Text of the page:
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Responding to antipsychiatry protestors


It wouldn’t be the American Psychiatric Association’s annual meeting without them: the protestors. Every year for as long as I can remember, they line up with their signs and chant. In more recent years, there have been megaphones, speaker systems, and a Jumbotron.

It takes dedication.

It’s easy to ignore those who have beefs with psychiatry. We’re in demand, and I believe that because our practices remain busy with long waits to access psychiatrists in the public mental health system, it’s been to easy to ignore a small, but growing, group of individuals we may have once written off as being zealots or “kooks.” With time, their numbers and voice have gotten stronger, and their constituents more mainstream.

Dr. Dinah Miller

In the last few weeks, the New York Times published an article about the financial benefits of mandated (also called “assisted” or “forced”) outpatient programs. A letter in response was written by three professors of social work and social welfare who have authored a book called “Mad Science” (Livingston, N.J.: Transaction Publishers, 2013). It joins a number of books by Robert Whitaker that denounce our profession. This year, the National Alliance on Mental Illness invited Mr. Whitaker to speak at its annual convention – a controversial choice by any standard.

How should we, as a profession, deal with those who denounce the benefits of psychiatric care? It’s a difficult question, because they are often intent on using sensational examples, and their tone is offensive and not open to conflicting ideas. “Mad Science” uses for its first clinical example of psychiatric mistreatment a vignette about a young man with symptoms of depression who is brought to the hospital by his parents. There, with no evaluation, he is strapped to a gurney and taken immediately for brain surgery, and he is left with permanent brain damage. We have to read for several pages before the authors mention that this happened in China, even though their book is about American psychiatry.

For starters, I believe we need to acknowledge that some of the points the protesters make are valid. Our diagnostic criteria are arrived at by consensus and not by biological markers. This is a major point that those against pharmacologic treatments want to make. They seem unaware that the values for defining diabetes and hypertension were also arrived at by consensus, and in June, the American Medical Association decided that obesity was a disease. We have loosened the criteria for diagnosis of bipolar disorder and attention-deficit disorder to the point that we should use caution before recommending lifetime treatment, and should probably not do so at the initial interview with outpatients, especially if the patients are teenagers. Few psychiatrists do this anymore, but those examples circulate.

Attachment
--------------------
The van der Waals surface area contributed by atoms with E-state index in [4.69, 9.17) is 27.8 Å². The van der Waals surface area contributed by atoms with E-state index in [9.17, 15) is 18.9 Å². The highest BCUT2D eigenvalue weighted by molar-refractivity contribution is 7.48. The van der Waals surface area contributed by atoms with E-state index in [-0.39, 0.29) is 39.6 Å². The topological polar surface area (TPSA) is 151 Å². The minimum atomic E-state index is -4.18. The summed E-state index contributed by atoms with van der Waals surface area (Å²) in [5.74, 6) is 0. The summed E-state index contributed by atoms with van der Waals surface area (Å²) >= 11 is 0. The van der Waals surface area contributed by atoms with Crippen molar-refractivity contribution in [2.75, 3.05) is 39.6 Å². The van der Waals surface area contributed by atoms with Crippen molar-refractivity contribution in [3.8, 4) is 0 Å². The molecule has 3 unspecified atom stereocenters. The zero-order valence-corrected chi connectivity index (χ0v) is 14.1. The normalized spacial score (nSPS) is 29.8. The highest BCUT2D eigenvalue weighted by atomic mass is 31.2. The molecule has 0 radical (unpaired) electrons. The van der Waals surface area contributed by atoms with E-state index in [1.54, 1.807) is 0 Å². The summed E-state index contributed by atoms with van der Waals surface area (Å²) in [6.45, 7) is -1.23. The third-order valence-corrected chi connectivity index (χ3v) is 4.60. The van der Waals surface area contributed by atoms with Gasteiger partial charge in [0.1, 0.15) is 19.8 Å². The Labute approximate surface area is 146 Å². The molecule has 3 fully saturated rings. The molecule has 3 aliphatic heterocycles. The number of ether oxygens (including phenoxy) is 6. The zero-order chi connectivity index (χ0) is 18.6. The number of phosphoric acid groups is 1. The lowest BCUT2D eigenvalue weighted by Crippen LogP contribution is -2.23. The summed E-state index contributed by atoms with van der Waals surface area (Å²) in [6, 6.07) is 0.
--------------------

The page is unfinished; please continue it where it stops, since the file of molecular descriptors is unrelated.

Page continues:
The hopes we’ve had for finding the biological basis to psychiatric disorders have, so far, been disappointing. The pharmaceutical companies have skewed the publication of data to show only the positive results, and there are individual research psychiatrists who have been corrupt in manipulating data for their own financial gain (for this, our own profession should join the opposition in being angry). And our treatments don’t help everyone, which is not news to any psychiatrist.

Other antipsychiatry voices go on to talk about how treatments are not only not helpful, but also harmful. They present cases such that perfectly well individuals were given medications that caused them to become psychiatrically ill, physically ill, occupationally disabled, suicidal, and even homicidal. We might point out that perfectly well people don’t generally seek psychiatric care, and be more open about the fact that people have a variety of responses to our medications, such that the bad sometimes outweighs the good. We need to respond to studies showing fault with psychiatry that have been overly touted by the media and are simply wrong. For example, a widely publicized and often quoted study showed that an initial trial of antidepressants is comparable in efficacy to placebo. But this is not reflective of psychiatric practice, where we often need trials of several medications, sometimes with augmenting agents, to yield much higher improvement rates. That fact is left out, and the message the public sees is that antidepressants don’t work. Only with my patients, they do work.

I often wonder why there isn’t a loud and growing anti-oncology movement. Oncologists offer toxic treatments with horrible side effects to dying patients. Our protesters would point out that treatments for cancer are never forced, and perhaps we should look more carefully at the impact of civil commitment and forced medications on patient satisfaction and outcomes.


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